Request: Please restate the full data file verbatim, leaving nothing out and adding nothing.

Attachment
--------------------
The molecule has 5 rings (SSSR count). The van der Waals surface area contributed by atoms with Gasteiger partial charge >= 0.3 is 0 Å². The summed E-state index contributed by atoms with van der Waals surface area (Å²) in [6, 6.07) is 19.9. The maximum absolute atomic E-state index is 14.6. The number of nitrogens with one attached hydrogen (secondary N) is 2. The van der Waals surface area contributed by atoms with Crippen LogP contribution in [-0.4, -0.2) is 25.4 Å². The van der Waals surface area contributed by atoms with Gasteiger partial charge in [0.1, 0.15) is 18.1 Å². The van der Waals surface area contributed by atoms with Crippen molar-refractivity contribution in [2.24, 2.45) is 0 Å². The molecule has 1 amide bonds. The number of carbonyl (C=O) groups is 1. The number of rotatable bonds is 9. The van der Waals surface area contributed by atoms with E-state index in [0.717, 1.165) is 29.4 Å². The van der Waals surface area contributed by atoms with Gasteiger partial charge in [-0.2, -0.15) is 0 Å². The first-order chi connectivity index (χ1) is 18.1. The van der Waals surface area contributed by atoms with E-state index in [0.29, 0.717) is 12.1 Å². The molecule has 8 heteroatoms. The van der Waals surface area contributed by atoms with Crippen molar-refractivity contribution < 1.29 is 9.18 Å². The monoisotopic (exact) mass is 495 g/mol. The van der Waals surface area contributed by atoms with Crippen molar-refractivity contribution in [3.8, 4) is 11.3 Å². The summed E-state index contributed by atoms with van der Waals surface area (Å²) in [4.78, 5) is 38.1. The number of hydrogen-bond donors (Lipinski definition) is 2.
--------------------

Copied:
The molecule has 5 rings (SSSR count). The van der Waals surface area contributed by atoms with Gasteiger partial charge >= 0.3 is 0 Å². The summed E-state index contributed by atoms with van der Waals surface area (Å²) in [6, 6.07) is 19.9. The maximum absolute atomic E-state index is 14.6. The number of nitrogens with one attached hydrogen (secondary N) is 2. The van der Waals surface area contributed by atoms with Crippen LogP contribution in [-0.4, -0.2) is 25.4 Å². The van der Waals surface area contributed by atoms with Gasteiger partial charge in [0.1, 0.15) is 18.1 Å². The van der Waals surface area contributed by atoms with Crippen molar-refractivity contribution in [2.24, 2.45) is 0 Å². The molecule has 1 amide bonds. The number of carbonyl (C=O) groups is 1. The number of rotatable bonds is 9. The van der Waals surface area contributed by atoms with E-state index in [0.717, 1.165) is 29.4 Å². The van der Waals surface area contributed by atoms with Gasteiger partial charge in [-0.2, -0.15) is 0 Å². The first-order chi connectivity index (χ1) is 18.1. The van der Waals surface area contributed by atoms with E-state index in [0.29, 0.717) is 12.1 Å². The molecule has 8 heteroatoms. The van der Waals surface area contributed by atoms with Crippen molar-refractivity contribution < 1.29 is 9.18 Å². The monoisotopic (exact) mass is 495 g/mol. The van der Waals surface area contributed by atoms with Crippen molar-refractivity contribution in [3.8, 4) is 11.3 Å². The summed E-state index contributed by atoms with van der Waals surface area (Å²) in [4.78, 5) is 38.1. The number of hydrogen-bond donors (Lipinski definition) is 2.